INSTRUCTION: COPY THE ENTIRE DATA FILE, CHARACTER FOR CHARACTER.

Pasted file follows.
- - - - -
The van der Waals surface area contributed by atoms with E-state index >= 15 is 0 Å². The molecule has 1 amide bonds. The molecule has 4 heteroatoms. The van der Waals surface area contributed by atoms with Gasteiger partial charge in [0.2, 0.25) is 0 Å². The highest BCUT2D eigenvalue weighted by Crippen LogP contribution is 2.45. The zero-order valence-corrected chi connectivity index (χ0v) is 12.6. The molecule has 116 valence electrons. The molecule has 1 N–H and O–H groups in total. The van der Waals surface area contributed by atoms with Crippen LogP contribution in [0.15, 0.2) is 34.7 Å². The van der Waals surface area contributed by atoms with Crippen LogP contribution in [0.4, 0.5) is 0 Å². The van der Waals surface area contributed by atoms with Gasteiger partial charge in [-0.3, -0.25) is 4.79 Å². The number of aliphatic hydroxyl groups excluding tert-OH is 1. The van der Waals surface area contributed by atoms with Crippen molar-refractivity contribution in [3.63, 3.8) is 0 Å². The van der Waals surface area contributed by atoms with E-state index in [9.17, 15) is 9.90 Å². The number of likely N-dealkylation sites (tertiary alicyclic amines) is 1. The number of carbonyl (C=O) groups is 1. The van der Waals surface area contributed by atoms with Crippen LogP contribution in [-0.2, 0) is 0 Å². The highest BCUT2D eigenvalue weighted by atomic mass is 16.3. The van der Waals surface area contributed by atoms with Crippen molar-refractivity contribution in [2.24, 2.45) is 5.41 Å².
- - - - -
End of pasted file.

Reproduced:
The van der Waals surface area contributed by atoms with E-state index >= 15 is 0 Å². The molecule has 1 amide bonds. The molecule has 4 heteroatoms. The van der Waals surface area contributed by atoms with Gasteiger partial charge in [0.2, 0.25) is 0 Å². The highest BCUT2D eigenvalue weighted by Crippen LogP contribution is 2.45. The zero-order valence-corrected chi connectivity index (χ0v) is 12.6. The molecule has 116 valence electrons. The molecule has 1 N–H and O–H groups in total. The van der Waals surface area contributed by atoms with Crippen LogP contribution in [0.15, 0.2) is 34.7 Å². The van der Waals surface area contributed by atoms with Crippen LogP contribution in [0.4, 0.5) is 0 Å². The van der Waals surface area contributed by atoms with Gasteiger partial charge in [-0.3, -0.25) is 4.79 Å². The number of aliphatic hydroxyl groups excluding tert-OH is 1. The van der Waals surface area contributed by atoms with Crippen molar-refractivity contribution in [3.63, 3.8) is 0 Å². The van der Waals surface area contributed by atoms with E-state index in [9.17, 15) is 9.90 Å². The number of likely N-dealkylation sites (tertiary alicyclic amines) is 1. The number of carbonyl (C=O) groups is 1. The van der Waals surface area contributed by atoms with Crippen LogP contribution in [-0.2, 0) is 0 Å². The highest BCUT2D eigenvalue weighted by atomic mass is 16.3. The van der Waals surface area contributed by atoms with Crippen molar-refractivity contribution in [2.24, 2.45) is 5.41 Å².